U.S. News & World Report disputes a study published last week in Health Affairs, which found that hospital reputations and prices did not correlate with outcomes.
Readmission rates for black children with asthma are double than those of white children, largely because of financial and social disparities, according to a study in Pediatrics.
Hospitals don't have proper staffing and guidelines to prevent common hospital acquired infections (HAI), especially catheter-associated urinary tract infections (CAUTI), according to a new study in the American Journal of Infection Control.
Should hospitals screen all inpatients for the potentially deadly MRSA superbug? Some infection control advocates say yes, pointing to the success of Veterans Affairs medical centers in controlling the MRSA infections. But others argue that there are less costly ways to prevent the spread of the bacteria.
Disrespectful doctors create a "bullying culture" in hospitals, which organizations must address to improve patient care, argues a column in Aeon Magazine.
California public health inspectors determined that hospital staff failed to constantly observe a patient who wandered out of her hospital room and was found dead in a stairwell more than two weeks later, Seattle PI reported.
Proposed legislation would target how Medicare treats patients with chronic illnesses, which supporters of the bill say would create a more effective and efficient coordinated care process, according to Medscape.
Detroit hospital employee with TB puts patients at risk; Carolinas HealthCare System releases compensation data;
West Virginia legislators should allow advanced practice registered nurses (APRNs) to expand the scope of their care, according to a reent audit, but APRNs say the recommendations don't go far enough, WV Metro News reports.
Hospitals must increase mental health screenings and improve targeted follow-up practices with at risk patients to make progress on suicide prevention, according to research published in the British Journal of Psychiatry.
Accountable care organizations yielded promising results in 2012, the Centers for Medicare & Medicaid Services claimed in a statement released Thursday.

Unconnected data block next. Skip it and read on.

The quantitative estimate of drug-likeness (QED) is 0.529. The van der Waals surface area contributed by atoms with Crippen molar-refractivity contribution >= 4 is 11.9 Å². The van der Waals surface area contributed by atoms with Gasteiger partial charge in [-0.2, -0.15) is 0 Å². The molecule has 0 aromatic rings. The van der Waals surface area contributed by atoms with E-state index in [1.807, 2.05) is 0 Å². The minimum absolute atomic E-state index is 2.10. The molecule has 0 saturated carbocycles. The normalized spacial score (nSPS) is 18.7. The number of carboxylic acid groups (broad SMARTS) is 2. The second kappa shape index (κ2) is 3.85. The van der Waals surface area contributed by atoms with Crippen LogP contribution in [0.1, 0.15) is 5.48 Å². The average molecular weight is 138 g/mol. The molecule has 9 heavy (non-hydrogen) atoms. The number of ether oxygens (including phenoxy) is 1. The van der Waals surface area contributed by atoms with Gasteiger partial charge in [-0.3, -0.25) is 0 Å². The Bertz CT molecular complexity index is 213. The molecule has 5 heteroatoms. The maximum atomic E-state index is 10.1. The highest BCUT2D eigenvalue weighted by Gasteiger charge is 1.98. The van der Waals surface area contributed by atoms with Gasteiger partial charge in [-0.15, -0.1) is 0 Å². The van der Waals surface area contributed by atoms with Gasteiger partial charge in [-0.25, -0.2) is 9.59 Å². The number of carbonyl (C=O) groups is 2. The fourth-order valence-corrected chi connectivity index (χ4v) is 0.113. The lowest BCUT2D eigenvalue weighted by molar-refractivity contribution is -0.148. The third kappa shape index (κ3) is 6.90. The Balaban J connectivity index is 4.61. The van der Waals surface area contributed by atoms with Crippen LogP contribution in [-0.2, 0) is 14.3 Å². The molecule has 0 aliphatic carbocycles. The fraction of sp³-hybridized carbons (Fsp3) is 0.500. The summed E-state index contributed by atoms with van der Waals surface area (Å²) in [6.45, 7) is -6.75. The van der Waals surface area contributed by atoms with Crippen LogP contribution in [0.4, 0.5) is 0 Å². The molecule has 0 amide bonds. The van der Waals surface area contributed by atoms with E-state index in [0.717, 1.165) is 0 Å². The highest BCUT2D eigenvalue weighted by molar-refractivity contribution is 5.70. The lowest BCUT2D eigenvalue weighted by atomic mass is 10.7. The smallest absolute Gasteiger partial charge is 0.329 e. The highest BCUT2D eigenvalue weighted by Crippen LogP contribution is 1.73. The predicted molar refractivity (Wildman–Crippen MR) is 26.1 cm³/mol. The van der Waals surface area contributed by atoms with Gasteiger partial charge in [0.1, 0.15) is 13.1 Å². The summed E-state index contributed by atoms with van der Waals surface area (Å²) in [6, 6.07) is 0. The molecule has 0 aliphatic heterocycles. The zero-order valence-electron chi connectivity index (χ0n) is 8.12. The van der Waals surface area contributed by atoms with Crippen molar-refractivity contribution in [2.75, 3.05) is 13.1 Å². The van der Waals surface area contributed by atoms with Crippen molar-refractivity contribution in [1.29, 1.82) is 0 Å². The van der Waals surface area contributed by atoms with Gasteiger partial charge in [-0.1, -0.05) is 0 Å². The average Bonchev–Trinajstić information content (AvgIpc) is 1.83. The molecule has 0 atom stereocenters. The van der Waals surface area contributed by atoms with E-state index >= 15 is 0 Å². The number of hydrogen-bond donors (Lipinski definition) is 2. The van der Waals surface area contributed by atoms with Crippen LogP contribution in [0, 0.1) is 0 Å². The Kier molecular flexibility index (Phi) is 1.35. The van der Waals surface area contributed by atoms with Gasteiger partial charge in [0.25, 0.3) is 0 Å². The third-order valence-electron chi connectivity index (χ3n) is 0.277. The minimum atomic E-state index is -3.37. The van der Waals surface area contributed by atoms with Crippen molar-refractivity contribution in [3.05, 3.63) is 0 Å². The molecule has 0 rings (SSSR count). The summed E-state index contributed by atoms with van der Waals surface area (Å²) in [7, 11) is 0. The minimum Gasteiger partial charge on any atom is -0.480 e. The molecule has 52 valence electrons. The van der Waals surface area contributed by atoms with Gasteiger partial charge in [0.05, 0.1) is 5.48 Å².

Social media can help combat chronic illness, according to a new eHealth Initiative report.
Any mature adult cell could turn into the equivalent of an embryonic stem cell--avoiding the ethical concerns that surround human embryonic stem cells, according to researchers at Boston's Brigham and Women's Hospital.
Only 10 percent of people who need palliative care actually get it worldwide, according to a new atlas from the World Health Organization and the Worldwide Palliative Care Alliance.
Missouri hospitals will no longer use phrases like "code black" and "code orange" in high-alert situations.
Hospitals' reputations and prices have little bearing on their care quality, according to a new study published in Health Affairs.
New Jersey's largest nurse and healthcare worker union, concerned that understaffing of nurses leads to inadequate patient care, is calling for legislation that would regulate nurse-to-patient ratios and enforce stricter hospital accountability, transparency and quality, according to NorthJersey.com.
Five routine critical care practices are sometimes unnecessary or even harmful to patients, according to an announcement by the American Association of Critical-Care Nurses.
Healthcare jobs will account for one in six new jobs in the next decade, according to the most recent 10-year projection from the Bureau of Labor Statistics.